Freedom of conscience for services other than euthanasia
Physicians

The Code of Ethics for Physicians1 and the gloss on the Code by ALDO Quebec,2 an authoritative document, require objecting physicians to advise patients of the consequences of not receiving the contested service, and “offer to help the patient find another physician.” They are not obliged to help the patient find someone willing to provide the contested service. Objecting physicians are normally quite willing to explain how patients can find other physicians or health care professionals. . . [Full text]

Pharmacist  freedom of conscience in Alberta

Sean Murphy*

Code of Ethics (2009)

A protection of conscience provision is found in the Alberta College  of Pharmacy Code of Ethics (2009).1 Objecting pharmacists are directed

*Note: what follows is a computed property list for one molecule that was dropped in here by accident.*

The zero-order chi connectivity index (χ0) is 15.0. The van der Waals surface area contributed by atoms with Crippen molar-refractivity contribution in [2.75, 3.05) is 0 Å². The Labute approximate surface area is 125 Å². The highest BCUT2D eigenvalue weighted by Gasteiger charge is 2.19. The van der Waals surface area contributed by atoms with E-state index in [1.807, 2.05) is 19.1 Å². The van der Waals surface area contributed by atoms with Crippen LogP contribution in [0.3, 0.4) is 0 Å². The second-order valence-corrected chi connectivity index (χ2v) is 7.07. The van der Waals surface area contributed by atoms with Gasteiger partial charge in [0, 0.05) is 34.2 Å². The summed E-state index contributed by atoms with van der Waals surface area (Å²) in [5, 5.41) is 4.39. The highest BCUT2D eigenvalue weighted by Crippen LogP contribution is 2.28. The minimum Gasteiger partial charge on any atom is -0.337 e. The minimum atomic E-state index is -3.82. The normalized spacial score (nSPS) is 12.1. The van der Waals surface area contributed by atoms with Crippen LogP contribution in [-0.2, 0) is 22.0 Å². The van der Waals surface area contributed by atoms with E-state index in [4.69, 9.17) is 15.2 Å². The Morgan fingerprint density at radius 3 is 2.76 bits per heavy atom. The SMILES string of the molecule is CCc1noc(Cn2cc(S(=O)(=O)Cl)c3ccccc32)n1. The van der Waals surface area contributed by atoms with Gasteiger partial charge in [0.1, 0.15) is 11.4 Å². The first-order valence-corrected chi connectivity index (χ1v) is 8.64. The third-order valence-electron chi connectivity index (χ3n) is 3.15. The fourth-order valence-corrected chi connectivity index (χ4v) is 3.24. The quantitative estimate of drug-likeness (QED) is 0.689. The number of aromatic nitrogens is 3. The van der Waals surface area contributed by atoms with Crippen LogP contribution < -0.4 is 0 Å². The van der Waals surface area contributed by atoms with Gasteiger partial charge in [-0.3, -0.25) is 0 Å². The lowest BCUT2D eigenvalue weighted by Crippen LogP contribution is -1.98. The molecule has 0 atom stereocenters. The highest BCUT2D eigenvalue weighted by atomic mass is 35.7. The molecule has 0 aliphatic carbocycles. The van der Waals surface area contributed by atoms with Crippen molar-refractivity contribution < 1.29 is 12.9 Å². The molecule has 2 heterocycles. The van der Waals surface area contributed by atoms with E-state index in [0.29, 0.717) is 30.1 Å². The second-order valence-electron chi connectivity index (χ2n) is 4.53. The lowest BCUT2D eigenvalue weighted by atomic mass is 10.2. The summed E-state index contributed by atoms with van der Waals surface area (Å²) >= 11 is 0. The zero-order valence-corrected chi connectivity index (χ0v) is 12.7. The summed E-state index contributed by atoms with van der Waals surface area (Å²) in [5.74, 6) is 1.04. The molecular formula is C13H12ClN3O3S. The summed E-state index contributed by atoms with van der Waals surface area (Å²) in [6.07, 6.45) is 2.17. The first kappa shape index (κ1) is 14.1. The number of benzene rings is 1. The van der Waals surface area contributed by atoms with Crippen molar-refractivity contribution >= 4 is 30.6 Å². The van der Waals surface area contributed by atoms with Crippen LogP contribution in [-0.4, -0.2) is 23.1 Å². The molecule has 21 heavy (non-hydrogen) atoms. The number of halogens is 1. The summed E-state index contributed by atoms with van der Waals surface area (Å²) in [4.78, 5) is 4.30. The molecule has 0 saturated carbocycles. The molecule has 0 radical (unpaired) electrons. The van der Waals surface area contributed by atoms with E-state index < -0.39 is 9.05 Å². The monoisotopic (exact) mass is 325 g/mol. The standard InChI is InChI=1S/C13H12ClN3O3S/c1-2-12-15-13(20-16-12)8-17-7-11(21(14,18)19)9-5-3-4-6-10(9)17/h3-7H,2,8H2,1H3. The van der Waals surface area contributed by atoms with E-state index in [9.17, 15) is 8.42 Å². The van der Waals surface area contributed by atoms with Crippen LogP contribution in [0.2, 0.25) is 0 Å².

• to help patients “obtain appropriate pharmacy services from another pharmacist or health professional within a time frame fitting the patient’s needs” (clause 3);
  • to arrange their practices so that “the care of [their] patients will not be jeopardized” when they refuse to provide services for reasons of conscience (clause 4);
  • to continue “to provide professional services” until another pharmacist or health professional has assumed responsibility (clause 1).

The text seems to presume that the objecting pharmacist need not provide the morally contested service. The requirement to continue to provide “professional services” until someone else assumes responsiblity does not impose an obligation to provide it if another professional is not available within the relevant time frame. . . [Full text]